AIR 2001 SC 3853; and Gurpreet Singh v. State of Punjab, AIR 2006 SC 191, held that
in case the charges have not properly been framed unless it is established that
the accused persons were in any way prejudiced due to the errors or omissions in
framing the charges against them, the appellate court may not interfere with
has to establish that he was not informed as what was the real case against him
and that he could not defend himself properly. Intervention by a superior court
on such technicalities is not warranted, for the reason that conviction order, in
fact, is to be tested on the touchstone of prejudice theory. A Three-Judge
Bench judgment of this Court in Lok Pal Singh v. State of M.P., AIR 1985 SC
891, observed that such argument is irrelevant in case the involvement of the accused
is proved beyond reasonable doubt.
EVIDENCE OF THE SOLE
Court has consistently held that as a general rule the Court can and may act on
the testimony of a single witness provided he is wholly reliable. There is no
legal impediment in convicting a person on the sole testimony of a single
witness. That is the logic of Section 134 of the Evidence Act. But if there are
doubts about the testimony, the court will insist on corroboration. In fact, it
is not the number or the quantity, but the quality that is material.
The time-honoured principle
is that evidence has to be weighed and not counted. The test is whether the evidence
has a ring of truth, is cogent, credible and trustworthy or otherwise. The
legal system has laid emphasis on value, weight and quality of evidence, rather
than on quantity, multiplicity or plurality of witnesses. It is, therefore,
open to a competent court to fully and completely rely on a solitary witness
and record conviction.
Conversely, it may
acquit the accused in spite of testimony of several witnesses if it is not
satisfied about the quality of evidence. (See: Vadivelu Thevar v. The State of
Madras, AIR 1957 SC 614; Sunil Kumar v. State Govt. of NCT of Delhi, (2003) 11 SCC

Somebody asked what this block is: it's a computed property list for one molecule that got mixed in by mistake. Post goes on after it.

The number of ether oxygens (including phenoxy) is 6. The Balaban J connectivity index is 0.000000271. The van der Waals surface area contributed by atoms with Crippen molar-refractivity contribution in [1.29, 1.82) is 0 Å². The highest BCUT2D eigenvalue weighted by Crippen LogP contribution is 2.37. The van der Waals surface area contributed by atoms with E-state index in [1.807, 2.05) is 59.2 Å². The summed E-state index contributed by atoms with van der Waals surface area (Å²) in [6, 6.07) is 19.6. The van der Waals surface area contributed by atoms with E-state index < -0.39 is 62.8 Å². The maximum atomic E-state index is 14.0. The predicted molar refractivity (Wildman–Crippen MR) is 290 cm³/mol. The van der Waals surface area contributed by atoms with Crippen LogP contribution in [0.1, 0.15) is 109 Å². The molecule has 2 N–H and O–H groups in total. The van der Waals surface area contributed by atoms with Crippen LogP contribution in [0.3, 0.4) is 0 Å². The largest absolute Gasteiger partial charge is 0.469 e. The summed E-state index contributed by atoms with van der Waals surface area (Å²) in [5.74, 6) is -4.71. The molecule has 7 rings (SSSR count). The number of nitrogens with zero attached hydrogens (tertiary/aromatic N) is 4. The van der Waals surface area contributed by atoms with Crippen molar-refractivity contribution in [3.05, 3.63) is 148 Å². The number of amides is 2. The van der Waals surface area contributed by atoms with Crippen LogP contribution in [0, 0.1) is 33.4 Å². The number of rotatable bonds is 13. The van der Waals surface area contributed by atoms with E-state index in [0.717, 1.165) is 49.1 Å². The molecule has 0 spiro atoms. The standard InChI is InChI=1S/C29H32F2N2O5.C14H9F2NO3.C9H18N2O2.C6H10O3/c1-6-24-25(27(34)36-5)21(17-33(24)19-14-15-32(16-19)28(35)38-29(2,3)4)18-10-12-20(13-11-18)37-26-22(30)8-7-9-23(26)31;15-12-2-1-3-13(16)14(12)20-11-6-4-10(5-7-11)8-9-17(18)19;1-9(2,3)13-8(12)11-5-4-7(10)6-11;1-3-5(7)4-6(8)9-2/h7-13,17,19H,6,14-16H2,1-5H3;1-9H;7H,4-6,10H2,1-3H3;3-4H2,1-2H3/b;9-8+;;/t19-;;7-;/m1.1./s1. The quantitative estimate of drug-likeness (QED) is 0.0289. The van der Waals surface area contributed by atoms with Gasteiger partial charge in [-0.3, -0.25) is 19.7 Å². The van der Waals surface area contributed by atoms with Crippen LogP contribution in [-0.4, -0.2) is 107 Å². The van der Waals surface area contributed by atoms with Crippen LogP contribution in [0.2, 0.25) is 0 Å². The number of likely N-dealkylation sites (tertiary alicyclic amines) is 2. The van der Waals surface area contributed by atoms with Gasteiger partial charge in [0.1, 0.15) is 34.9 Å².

367; Namdeo v. State of Maharashtra, (2007) 14 SCC 150; and Bipin Kumar Mondal v.
State of West Bengal, AIR 2010 SC 3638).
demand extraordinary remedies. While dealing with an unprecedented case, the
Court has to innovate the law and may also pass unconventional order keeping in
mind that extraordinary fact situation requires extraordinary measures. In B.P.
Achala Anand v. S. Appi Reddy & Anr., AIR 2005 SC 986, this Court observed:
"Unusual fact situation posing issues for resolution is an opportunity for
innovation. Law, as administered by Courts, transforms into justice." Thus,
it is evident that while deciding the case, the Court has to bear in mind the
peculiar facts, if so exist, in a given case.
DELICTI - Recovery of : In Mani Kumar Thapa v. State of Sikkim, AIR 2002 SC
2920, this Court held that in a trial for murder, it is neither an absolute
necessity nor an essential ingredient to establish corpus delicti. The fact of
the death of the deceased must be established like any other fact. Corpus
delicti in some cases may not be possible to be traced or recovered.
There are a number of
possibilities where a dead body could be disposed of without any trace,
therefore, if the recovery of the dead body is to be held to be mandatory to
convict an 30accused, in many a case, the accused would manage to see that the
dead body is destroyed to such an extent which would afford the accused complete
immunity from being held guilty or from being punished.
What is, therefore,
required in law to base a conviction for an offence of murder is that there should
be reliable and plausible evidence that the offence of murder like any other
factum of death was committed and it must be proved by direct or circumstantial
evidence albeit the dead body may not be traced.(See also: Ram Chandra &
Anr. v. State of Uttar Pradesh, AIR 1957 SC 381; Ashok Laxman Sohoni & Anr.